A study-abroad experience in Osaka, Japan, during his junior year at Wittenberg University affirmed 1974 alumnus Don Wood's interest in Asian art and ignited his more than 30-year career in curation at the Birmingham Museum of Art (BMA) in Alabama.
His relationship with Japan began as an exchange student at Kansai University of Foreign Studies. Over the course of all his studies, Wood lived in Taiwan for one year, Japan for seven and has traveled extensively throughout Asia. He began his tenure as curator of Asian Art at the BMA in 1987, was appointed the Virginia and William M. Spencer III Curator of Asian Art in 2000 and served as chief curator from 1996 to 2008.
Wood, who grew up in Barberton, Ohio, retired Dec. 29, 2017, after 40 years total in the field of Asian art history. And his retirement did not go unnoticed as Wood was conferred one of Japan’s most prestigious awards, the Order of the Rising Sun with Gold and Silver Rays. He was presented with a medal by Consul General Takashi Shinozuka of Japan in Atlanta during a ceremony that took place Dec. 15 at the museum.
“I was totally surprised and honored to receive the Order of the Rising Sun with Gold and Silver Rays,” said Wood, who has lived in Birmingham, Ala., for more than three decades. “This is the highest medal of honor awarded by the Japanese government for promotion of Japanese culture. It was a wonderful acknowledgement of my work and a great way to bring my career to a close.”
The Order of the Rising Sun award originated in 1875 and is given to those who have made distinguished contributions to the promotion of Japanese culture. Wood was recognized for his part in deepening the appreciation of Japanese art in the United States.
“I was able to spend my junior year abroad in Osaka, Japan, and that confirmed my interest in Asian studies and in particular, Asian art,” Wood added. “Asian art and Asia in general were totally different than anything I had been exposed to while growing up, and they fascinated me. I have always been interested in history and art, and how we can learn so much about a culture from the art of that time. Art provides a window into the past. I dabble in art, but I am not gifted in that area.”
Wood received his bachelor’s degree in East Asian Studies at Wittenberg and his master of philosophy and doctorate with honors from the University of Kansas. In addition, he studied at the University of Toronto (Canada), Middlebury College (Vermont), Kyoto University (Kyoto, Japan) and Schiller College (Kleiningersheim, Germany).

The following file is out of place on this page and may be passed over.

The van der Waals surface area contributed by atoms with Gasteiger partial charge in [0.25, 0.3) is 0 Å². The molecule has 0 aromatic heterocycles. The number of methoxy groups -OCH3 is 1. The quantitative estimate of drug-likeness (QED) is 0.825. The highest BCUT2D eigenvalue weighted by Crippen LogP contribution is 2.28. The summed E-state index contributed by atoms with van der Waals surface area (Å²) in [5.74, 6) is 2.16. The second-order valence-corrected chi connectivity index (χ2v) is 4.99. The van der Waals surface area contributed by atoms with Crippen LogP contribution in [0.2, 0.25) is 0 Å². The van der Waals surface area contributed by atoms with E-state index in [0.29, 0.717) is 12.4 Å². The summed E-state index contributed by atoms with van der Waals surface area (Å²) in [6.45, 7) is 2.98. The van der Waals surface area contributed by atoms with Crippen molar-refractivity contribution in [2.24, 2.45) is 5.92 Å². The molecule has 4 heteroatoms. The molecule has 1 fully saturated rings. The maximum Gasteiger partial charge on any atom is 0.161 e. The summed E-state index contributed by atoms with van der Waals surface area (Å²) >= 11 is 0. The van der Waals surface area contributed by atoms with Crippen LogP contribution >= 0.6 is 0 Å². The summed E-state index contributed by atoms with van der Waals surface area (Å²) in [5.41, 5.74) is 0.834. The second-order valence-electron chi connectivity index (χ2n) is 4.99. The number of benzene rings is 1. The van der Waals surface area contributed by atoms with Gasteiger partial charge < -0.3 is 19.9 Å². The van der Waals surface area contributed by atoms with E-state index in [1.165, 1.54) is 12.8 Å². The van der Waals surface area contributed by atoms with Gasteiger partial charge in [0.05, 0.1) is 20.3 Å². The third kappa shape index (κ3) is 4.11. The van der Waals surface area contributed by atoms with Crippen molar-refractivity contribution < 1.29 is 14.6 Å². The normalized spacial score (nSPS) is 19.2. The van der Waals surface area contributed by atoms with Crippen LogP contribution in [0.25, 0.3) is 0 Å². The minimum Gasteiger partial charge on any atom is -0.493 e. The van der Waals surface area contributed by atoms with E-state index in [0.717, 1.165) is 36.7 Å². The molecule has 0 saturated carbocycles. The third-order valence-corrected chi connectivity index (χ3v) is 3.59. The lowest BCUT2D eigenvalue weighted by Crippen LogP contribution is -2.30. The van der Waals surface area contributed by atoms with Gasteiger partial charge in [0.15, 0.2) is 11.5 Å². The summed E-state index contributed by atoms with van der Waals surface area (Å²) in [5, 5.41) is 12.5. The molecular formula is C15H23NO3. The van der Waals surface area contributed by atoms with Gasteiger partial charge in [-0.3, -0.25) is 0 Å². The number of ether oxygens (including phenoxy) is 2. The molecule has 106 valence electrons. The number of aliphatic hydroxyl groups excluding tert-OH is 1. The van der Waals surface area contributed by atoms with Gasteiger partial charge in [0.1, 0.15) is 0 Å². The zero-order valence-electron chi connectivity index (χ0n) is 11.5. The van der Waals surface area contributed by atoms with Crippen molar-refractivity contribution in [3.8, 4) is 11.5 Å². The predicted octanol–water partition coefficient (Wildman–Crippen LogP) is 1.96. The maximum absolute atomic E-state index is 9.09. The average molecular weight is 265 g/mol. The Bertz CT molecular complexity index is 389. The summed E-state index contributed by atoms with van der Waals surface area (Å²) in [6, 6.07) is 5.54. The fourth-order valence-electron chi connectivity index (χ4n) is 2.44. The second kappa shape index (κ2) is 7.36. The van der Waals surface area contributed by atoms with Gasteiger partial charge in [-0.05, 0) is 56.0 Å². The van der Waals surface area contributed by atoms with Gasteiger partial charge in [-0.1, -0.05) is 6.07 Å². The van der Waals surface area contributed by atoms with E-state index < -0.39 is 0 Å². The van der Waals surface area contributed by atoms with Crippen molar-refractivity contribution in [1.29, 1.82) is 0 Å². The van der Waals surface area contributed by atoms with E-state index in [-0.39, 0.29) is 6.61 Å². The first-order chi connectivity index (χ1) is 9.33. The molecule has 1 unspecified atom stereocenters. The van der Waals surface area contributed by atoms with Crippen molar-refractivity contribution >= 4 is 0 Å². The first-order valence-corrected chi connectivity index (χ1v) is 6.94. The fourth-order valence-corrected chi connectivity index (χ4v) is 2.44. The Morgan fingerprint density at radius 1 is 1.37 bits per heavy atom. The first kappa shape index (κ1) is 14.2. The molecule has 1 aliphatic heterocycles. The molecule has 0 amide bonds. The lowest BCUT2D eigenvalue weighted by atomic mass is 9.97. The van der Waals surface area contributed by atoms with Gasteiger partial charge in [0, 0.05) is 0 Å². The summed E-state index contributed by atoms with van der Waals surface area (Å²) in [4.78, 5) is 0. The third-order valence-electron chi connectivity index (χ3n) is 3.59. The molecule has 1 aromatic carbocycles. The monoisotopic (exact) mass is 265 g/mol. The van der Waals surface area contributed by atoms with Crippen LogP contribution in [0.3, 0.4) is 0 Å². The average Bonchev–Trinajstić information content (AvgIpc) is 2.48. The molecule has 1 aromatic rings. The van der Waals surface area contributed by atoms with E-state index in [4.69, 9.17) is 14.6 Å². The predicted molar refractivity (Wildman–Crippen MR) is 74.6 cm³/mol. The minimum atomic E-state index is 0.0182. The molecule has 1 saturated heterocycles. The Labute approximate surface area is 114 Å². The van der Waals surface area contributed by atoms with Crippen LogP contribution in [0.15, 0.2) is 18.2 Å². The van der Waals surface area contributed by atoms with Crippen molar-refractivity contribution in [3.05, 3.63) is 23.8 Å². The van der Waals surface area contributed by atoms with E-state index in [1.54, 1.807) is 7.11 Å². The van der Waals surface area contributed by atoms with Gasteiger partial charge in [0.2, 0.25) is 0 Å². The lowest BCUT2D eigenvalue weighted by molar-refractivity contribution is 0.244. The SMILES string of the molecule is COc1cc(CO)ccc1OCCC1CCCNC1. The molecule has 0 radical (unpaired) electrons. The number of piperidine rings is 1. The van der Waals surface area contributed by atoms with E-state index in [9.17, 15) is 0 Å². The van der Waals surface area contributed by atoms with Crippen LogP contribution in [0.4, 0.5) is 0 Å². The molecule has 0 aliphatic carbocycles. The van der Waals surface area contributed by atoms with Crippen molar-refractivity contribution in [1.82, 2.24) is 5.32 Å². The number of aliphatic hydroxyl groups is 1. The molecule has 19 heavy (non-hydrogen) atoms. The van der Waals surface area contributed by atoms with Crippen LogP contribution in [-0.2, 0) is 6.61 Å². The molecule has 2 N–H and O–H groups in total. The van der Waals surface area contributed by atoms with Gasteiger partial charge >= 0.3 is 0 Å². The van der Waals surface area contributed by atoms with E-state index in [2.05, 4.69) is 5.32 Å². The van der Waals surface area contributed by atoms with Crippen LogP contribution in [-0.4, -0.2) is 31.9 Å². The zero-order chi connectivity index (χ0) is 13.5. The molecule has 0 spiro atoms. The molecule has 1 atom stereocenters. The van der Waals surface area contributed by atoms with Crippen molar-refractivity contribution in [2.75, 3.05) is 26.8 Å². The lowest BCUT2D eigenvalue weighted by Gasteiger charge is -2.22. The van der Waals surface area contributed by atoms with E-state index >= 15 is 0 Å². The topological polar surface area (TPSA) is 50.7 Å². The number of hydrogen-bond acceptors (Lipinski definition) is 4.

“Wittenberg provided a wonderful foundation for my life and work,” Wood said. “It’s a great school with great programs and great people. I am lucky to have attended Wittenberg."
According to the BMA, over the course of three decades at the museum, Wood curated such acclaimed exhibitions as The First Emperor: Treasures from Ancient China and Kamisaka Sekka, Rimpa Master – Pioneer of Modern Design, and All the Colors of the Rainbow: Uzbekistan Ikats from the collection of Peggy Slappey, and the current exhibition Afterlife: Asian Art from the Weldon Collection. He has published extensively, served as an advisor to collections and collectors, and has traveled in and out of Asia for the past 35 years.
“Don has spent his entire career as a devoted steward of the arts of Asia. Through his discerning knowledge and incredible dedication to the Birmingham Museum of Art, Don has developed its exquisite collection of Asian art as the finest in the Southeast,” said Dr. Graham C. Boettcher, R. Hugh Daniel Director of the Birmingham Museum of Art, in the museum’s press release. “For decades, he has promoted cultural exchange between Japan and the United States through Japanese art, and this esteemed award is indicative of his passion and commitment to that pursuit. On behalf of the Board of Trustees and the staff of the Birmingham Museum of Art, I offer heartfelt congratulations to Dr. Wood.”
Prior to his work at Birmingham, Wood was curator of Asian Art at the New Orleans Museum of Art, worked at the National Palace Museum (Taipei, Taiwan) and at the Spencer Museum, University of Kansas. He also taught at Kansai University of Foreign Studies, Kinran Junior College (Osaka, Japan), Tulane University (New Orleans), and the University of Alabama at Birmingham.
Photo is courtesy of the BMA. Pictured from left to right are Honorary Consul General of Japan for the State of Alabama Mark B. Johnson; Curator of Asian Art Emeritus at the Birmingham Museum of Art Donald A. Wood; and Consul General of Japan in Atlanta Takashi Shinozuka.
About the Birmingham Museum of Art
Founded in 1951, the Birmingham Museum of Art has one of the finest collections in the Southeast. More than 27,000 objects displayed and housed within the Museum represent a rich panorama of cultures, including Asian, European, American, African, Pre-Columbian, and Native American. Highlights include the Museum’s collection of Asian art, Vietnamese ceramics, the Kress collection of Renaissance and Baroque paintings, sculpture, and decorative arts from the late 13th century to the 1750s, and the Museum’s world-renowned collection of Wedgwood, the largest outside of England.